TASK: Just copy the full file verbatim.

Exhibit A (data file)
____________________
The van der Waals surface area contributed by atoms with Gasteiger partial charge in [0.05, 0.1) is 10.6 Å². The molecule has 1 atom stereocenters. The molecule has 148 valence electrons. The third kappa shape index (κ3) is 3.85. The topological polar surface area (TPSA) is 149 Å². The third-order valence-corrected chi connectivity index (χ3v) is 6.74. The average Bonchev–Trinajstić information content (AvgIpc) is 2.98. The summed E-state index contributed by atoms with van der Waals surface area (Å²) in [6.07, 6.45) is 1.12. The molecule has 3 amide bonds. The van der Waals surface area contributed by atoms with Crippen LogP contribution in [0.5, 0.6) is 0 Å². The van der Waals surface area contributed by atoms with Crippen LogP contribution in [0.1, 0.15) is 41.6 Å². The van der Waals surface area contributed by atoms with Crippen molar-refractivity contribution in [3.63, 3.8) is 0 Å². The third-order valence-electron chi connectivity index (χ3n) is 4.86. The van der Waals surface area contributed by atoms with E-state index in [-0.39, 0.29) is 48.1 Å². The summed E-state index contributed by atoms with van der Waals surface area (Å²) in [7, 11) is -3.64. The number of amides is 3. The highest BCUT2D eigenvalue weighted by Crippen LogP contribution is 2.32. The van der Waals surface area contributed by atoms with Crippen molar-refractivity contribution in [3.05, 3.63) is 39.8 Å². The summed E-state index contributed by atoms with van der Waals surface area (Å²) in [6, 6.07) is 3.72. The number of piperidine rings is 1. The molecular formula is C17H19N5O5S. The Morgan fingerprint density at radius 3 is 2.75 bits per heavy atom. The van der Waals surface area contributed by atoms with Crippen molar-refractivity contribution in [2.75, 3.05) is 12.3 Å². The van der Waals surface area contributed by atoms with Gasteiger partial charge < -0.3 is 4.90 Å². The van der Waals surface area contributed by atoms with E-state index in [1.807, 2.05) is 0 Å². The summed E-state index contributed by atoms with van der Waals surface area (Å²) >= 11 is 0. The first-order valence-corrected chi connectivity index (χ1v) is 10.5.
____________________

The van der Waals surface area contributed by atoms with Gasteiger partial charge in [0.05, 0.1) is 10.6 Å². The molecule has 1 atom stereocenters. The molecule has 148 valence electrons. The third kappa shape index (κ3) is 3.85. The topological polar surface area (TPSA) is 149 Å². The third-order valence-corrected chi connectivity index (χ3v) is 6.74. The average Bonchev–Trinajstić information content (AvgIpc) is 2.98. The summed E-state index contributed by atoms with van der Waals surface area (Å²) in [6.07, 6.45) is 1.12. The molecule has 3 amide bonds. The van der Waals surface area contributed by atoms with Crippen LogP contribution in [0.5, 0.6) is 0 Å². The van der Waals surface area contributed by atoms with Crippen LogP contribution in [0.1, 0.15) is 41.6 Å². The van der Waals surface area contributed by atoms with Crippen molar-refractivity contribution in [3.63, 3.8) is 0 Å². The third-order valence-electron chi connectivity index (χ3n) is 4.86. The van der Waals surface area contributed by atoms with E-state index in [-0.39, 0.29) is 48.1 Å². The summed E-state index contributed by atoms with van der Waals surface area (Å²) in [7, 11) is -3.64. The number of amides is 3. The highest BCUT2D eigenvalue weighted by Crippen LogP contribution is 2.32. The van der Waals surface area contributed by atoms with Crippen molar-refractivity contribution in [3.05, 3.63) is 39.8 Å². The summed E-state index contributed by atoms with van der Waals surface area (Å²) in [6, 6.07) is 3.72. The number of piperidine rings is 1. The molecular formula is C17H19N5O5S. The Morgan fingerprint density at radius 3 is 2.75 bits per heavy atom. The van der Waals surface area contributed by atoms with Crippen molar-refractivity contribution in [2.75, 3.05) is 12.3 Å². The van der Waals surface area contributed by atoms with Gasteiger partial charge < -0.3 is 4.90 Å². The van der Waals surface area contributed by atoms with E-state index in [1.807, 2.05) is 0 Å². The summed E-state index contributed by atoms with van der Waals surface area (Å²) >= 11 is 0. The first-order valence-corrected chi connectivity index (χ1v) is 10.5.